Opinion

“What if FE had a transfer window?” asks Dr Sam Parrett.

15 Sep 2019, 5:00



Could the football transfer process work in the regulated world of FE? It’s worth a try, says Sam Parrett

Watching my husband glued to the TV for 24 hours during the last few days of the football transfer window made me think about how different further education might be if our employment law framework was similar to that of a football club.

The football transfer process, with its last-minute medical checks and signings, are usually a twice-yearly marital endurance test in the Parrett household. But last month we were on a cruise around the Baltics and Scandinavia, and an interesting debate took place about the wage bills, transfer costs, strengths and weaknesses of players, teams and the future prospects as the new season began.

As an FE principal who came up through the human resources route, I began to wonder what lessons we could learn for my sector.

In football, high-performing players are transferred to different clubs to strengthen their forward or defensive teams. How could that translate in FE? Could we have a more open culture where staff were able to change jobs more easily during “transfer windows”? If we had flexibility over salaries and the ability to pay our highest-performing staff more, recognising and rewarding them for exceptional performance as they do in football, a market-led model might improve retention and outcomes.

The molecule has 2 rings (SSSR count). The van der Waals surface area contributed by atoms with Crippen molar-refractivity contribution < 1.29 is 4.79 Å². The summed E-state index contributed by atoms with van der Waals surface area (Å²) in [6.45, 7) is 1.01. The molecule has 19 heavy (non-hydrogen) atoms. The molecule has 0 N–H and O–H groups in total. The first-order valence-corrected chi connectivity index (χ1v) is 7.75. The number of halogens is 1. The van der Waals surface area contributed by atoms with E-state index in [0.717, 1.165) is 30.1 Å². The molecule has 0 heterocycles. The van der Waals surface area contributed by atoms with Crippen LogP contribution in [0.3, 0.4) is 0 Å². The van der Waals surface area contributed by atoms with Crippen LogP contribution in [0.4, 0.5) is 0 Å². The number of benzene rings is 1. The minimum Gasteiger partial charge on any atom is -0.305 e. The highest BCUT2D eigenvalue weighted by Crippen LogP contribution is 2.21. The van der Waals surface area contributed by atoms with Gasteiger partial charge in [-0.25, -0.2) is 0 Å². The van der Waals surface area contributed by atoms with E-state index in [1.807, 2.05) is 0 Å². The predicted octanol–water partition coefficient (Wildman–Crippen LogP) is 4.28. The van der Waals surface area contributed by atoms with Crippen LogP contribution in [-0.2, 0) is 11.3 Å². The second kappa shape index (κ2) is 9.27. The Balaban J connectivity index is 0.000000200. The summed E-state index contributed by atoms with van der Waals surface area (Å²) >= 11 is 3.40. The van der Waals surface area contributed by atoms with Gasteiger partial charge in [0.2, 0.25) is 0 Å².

Similarly, just as football players are loaned to other clubs, could we send staff out on loan, or perhaps a secondment, to another college to broaden their skills and experience and add strength and experience to weaker organisations? Or maybe allow free transfers – in the same way that football clubs transfer a player out or recruit a free transfer on a swap basis.

Imagine if we principals could talk to each other in the same way; for example, if our demand for English and maths teachers is reducing at a time when we need business lecturers. Could we approach a neighbouring college with a reverse problem and, through consultation and negotiation with the individuals concerned, transfer staff so that each college has the staff with the right expertise?

Senior management could swap roles to support career development.

The benefits are not just the obvious reductions in employment agency and placement fees, but also to staff and organisational development.

The similarities between the world of football and FE include league tables, constant press speculation and regulatory interference.

The possibility of a more dynamic and voluntary arrangement with genuine brokering and movement of staff, cooperation between colleges, college groups and even schools could be hugely beneficial to individuals and local communities.

We could see less restructuring and redundancy through better brokerage of employment at a local level and more stability in our backyard. This sort of collaboration and brokerage system within and across the sector could even work at principal level, giving senior management the opportunity for role swaps to support career development, such as deputies trying out the principal role.